Keeping your child safe online

January 18

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Keeping your child safe online

 

Like it or not, technology is an integral part of our children’s lives.  One in three internet users is a child.  Children as young as 3 have their own tablet and many 8 year olds use social media.  Teens and young adults have unlimited online access.

 

When managed well, the internet is a fantastic resource for learning and gathering information but sadly 1 in 4 children have experienced something unpleasant on a social network, including cyber bullying and hate messages.  ‘Sexting’ – exchanging pictures or messages with sexual content – is common practice for teens and is even begin to creep into the Primary School age range.  ‘Stranger Danger’ has taken on a whole new concept.  No longer is it someone loitering around the school gate or the local park.  It is far more likely to be someone your child has never seen - someone they are talking to online as part of a game or on an approved website.

 

Responsible parents and carers know how to lock their child’s device and have controls on the sites they use.  But is this enough?  It is important that we teach our children how to keep themselves safe online.  However diligent, it is unlikely that parents will be able to keep up with the latest apps and media sites their children are using or know which ones allow live location sharing.  In any case, as children get older they will quickly find ways around parental controls!

 

So – how can we ensure our children are safe online?  The secret is to teach our young people what they need to know and what they must look out for.  If our children understand what the risks are they are more likely to make the right choices.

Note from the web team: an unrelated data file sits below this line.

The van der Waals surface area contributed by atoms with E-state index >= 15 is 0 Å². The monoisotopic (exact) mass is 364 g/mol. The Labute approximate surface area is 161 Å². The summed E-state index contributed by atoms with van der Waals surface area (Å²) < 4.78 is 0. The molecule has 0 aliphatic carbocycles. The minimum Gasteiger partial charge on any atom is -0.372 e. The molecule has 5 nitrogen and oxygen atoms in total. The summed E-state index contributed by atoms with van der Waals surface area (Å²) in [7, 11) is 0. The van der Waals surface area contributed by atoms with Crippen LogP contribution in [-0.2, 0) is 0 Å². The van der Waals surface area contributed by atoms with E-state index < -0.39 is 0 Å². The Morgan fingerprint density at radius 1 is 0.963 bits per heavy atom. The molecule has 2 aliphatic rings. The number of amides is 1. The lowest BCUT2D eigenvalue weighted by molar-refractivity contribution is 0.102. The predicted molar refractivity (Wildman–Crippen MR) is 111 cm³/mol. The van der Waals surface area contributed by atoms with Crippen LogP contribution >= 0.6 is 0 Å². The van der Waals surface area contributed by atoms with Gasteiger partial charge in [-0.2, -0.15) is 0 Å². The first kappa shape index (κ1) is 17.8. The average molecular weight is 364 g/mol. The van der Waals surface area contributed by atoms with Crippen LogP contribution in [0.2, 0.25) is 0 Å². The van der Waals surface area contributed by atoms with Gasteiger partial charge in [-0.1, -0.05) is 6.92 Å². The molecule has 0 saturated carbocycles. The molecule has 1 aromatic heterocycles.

• Talk to your child about potential risks, openly and honestly at an age appropriate level.  Don’t try to scare them – give them facts and outline the dangers.
  • Explore apps and games together with your child.  Take an interest in the sites they use and assess any potential risks.  If your child is young, set parental controls yourself.  Older children should be shown how to block or report inappropriate content so that they can make decisions and take action themselves.  Make sure they have a trusted adult they can speak to if they are worried and know to report any concerns immediately.  
  • Agree boundaries and rules, including how much screen time is reasonable.  Are phones allowed at the dinner table? The same rules should apply to everyone!  If you decide to ban a particular app or site, make sure your child knows why.
  • Manage the family’s settings and controls and review them frequently

 

There is a lot of information available for parents.    Look at websites such as: https://www.nspcc.org.uk/preventing-abuse/keeping-children-safe/online-safety/            

https://www.thinkuknow.co.uk/parents/  

 

There are local information events being held for parents:

  • Monday 26th February 2018 7pm at Summercroft Primary School
  • Monday March 12th 2018 7pm at Reedings Primary School
  • Thursday 22nd March 2018 7pm at Little Hadham Primary School

Please contact Aspects to book a place.  admin@aspects.org.uk  

 

 

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